They insist that, they cannot be bought, that no matter what the blandishments, they can remain objective. However, says Dr. The drug corporations are certainly convinced of this, which is why most of their marketing money is spent not on the public, but on the doctors—the agents whom the public interact with. To prove his point, Dr. Professor Cialdini discovered that reciprocation is a very powerful motivator after studying the persuasive tactics of salespeople, fund-raisers, advertisers, and PR firms.
Providing favors and gifts are important tactics used to obligate people to return favors. This has worked even when the exchanges are unequal. For instance, a small gift has been given, which influences the receiver to repay a larger amount to the giver. An effective way to place someone in debt, according to this rule, is by delivering persistent uninvited favors over a period of time. According to Petersen, almost all American doctors accept these gifts.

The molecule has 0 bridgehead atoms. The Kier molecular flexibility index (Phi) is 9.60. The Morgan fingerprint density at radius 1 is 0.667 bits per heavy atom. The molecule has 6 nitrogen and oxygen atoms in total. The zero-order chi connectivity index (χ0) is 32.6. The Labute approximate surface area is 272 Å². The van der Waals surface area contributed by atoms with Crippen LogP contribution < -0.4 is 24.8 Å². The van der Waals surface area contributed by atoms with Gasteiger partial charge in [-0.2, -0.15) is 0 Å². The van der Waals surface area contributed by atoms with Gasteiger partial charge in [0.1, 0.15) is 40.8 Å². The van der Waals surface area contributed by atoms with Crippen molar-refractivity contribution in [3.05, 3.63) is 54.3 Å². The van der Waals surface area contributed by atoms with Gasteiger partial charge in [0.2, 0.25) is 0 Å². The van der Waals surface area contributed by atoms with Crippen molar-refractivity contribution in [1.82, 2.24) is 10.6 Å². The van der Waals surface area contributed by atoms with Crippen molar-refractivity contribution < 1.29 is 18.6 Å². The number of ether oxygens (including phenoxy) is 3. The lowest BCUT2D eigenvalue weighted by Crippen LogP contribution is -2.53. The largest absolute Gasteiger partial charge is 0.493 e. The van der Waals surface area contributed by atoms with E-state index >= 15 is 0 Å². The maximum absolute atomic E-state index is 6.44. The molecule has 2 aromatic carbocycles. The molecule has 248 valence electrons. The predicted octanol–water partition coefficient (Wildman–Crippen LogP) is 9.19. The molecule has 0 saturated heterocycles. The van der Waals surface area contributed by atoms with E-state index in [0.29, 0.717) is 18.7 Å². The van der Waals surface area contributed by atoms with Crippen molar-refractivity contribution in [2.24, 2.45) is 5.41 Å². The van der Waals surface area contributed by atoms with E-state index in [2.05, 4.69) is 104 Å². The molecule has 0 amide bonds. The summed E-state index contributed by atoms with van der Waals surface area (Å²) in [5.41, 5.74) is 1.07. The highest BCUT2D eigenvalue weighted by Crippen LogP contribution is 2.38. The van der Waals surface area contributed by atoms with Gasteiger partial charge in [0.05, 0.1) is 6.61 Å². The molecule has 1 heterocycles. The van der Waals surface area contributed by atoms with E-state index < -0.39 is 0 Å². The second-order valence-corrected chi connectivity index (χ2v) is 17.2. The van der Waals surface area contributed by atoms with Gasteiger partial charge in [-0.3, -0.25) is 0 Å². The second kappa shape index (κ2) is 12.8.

Most states require physicians to take about 50 hours of instructions each year as part of their continuing education. These may occur at resorts which doctors are flown to, workshops, annual conferences, over the phone, or dinners where speeches are given. In many cases the doctors receive pay for attending.
Almost half of the refresher courses themselves are funded by drug corporations and take place at their various venues. Furthermore, many medical and psychiatric textbooks, which are used as the educational material, are written by consultants with strong ties to drug corporations.